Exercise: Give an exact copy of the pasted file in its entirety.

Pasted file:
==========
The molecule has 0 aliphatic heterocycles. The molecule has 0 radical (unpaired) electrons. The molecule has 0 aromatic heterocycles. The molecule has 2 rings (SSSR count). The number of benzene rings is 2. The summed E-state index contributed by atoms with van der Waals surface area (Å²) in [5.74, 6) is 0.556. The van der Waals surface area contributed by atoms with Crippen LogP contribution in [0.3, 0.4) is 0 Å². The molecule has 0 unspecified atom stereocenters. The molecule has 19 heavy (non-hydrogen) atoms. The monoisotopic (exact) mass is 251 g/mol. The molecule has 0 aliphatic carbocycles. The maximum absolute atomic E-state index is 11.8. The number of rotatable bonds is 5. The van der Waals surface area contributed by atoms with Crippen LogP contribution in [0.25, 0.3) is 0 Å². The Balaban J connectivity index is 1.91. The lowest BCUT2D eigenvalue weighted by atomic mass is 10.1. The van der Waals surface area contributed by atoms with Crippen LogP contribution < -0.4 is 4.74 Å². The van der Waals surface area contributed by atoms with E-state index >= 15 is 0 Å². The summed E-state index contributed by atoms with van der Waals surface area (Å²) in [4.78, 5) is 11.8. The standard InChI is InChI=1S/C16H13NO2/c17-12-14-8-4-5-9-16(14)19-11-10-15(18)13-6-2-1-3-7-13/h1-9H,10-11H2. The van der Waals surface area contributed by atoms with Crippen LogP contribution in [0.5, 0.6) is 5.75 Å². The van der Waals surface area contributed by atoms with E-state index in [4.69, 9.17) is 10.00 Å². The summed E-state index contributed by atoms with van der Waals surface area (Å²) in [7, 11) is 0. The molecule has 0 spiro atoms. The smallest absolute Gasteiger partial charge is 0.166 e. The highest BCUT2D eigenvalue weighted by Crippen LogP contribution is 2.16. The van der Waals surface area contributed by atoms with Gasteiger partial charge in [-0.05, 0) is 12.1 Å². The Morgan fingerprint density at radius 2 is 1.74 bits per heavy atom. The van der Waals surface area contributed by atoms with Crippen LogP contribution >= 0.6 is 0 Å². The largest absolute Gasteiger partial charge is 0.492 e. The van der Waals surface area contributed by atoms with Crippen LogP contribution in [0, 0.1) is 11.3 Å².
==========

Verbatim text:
The molecule has 0 aliphatic heterocycles. The molecule has 0 radical (unpaired) electrons. The molecule has 0 aromatic heterocycles. The molecule has 2 rings (SSSR count). The number of benzene rings is 2. The summed E-state index contributed by atoms with van der Waals surface area (Å²) in [5.74, 6) is 0.556. The van der Waals surface area contributed by atoms with Crippen LogP contribution in [0.3, 0.4) is 0 Å². The molecule has 0 unspecified atom stereocenters. The molecule has 19 heavy (non-hydrogen) atoms. The monoisotopic (exact) mass is 251 g/mol. The molecule has 0 aliphatic carbocycles. The maximum absolute atomic E-state index is 11.8. The number of rotatable bonds is 5. The van der Waals surface area contributed by atoms with Crippen LogP contribution in [0.25, 0.3) is 0 Å². The Balaban J connectivity index is 1.91. The lowest BCUT2D eigenvalue weighted by atomic mass is 10.1. The van der Waals surface area contributed by atoms with Crippen LogP contribution < -0.4 is 4.74 Å². The van der Waals surface area contributed by atoms with E-state index >= 15 is 0 Å². The summed E-state index contributed by atoms with van der Waals surface area (Å²) in [4.78, 5) is 11.8. The standard InChI is InChI=1S/C16H13NO2/c17-12-14-8-4-5-9-16(14)19-11-10-15(18)13-6-2-1-3-7-13/h1-9H,10-11H2. The van der Waals surface area contributed by atoms with Crippen LogP contribution in [0.5, 0.6) is 5.75 Å². The van der Waals surface area contributed by atoms with E-state index in [4.69, 9.17) is 10.00 Å². The summed E-state index contributed by atoms with van der Waals surface area (Å²) in [7, 11) is 0. The molecule has 0 spiro atoms. The smallest absolute Gasteiger partial charge is 0.166 e. The highest BCUT2D eigenvalue weighted by Crippen LogP contribution is 2.16. The van der Waals surface area contributed by atoms with Gasteiger partial charge in [-0.05, 0) is 12.1 Å². The Morgan fingerprint density at radius 2 is 1.74 bits per heavy atom. The van der Waals surface area contributed by atoms with Crippen LogP contribution >= 0.6 is 0 Å². The largest absolute Gasteiger partial charge is 0.492 e. The van der Waals surface area contributed by atoms with Crippen LogP contribution in [0, 0.1) is 11.3 Å².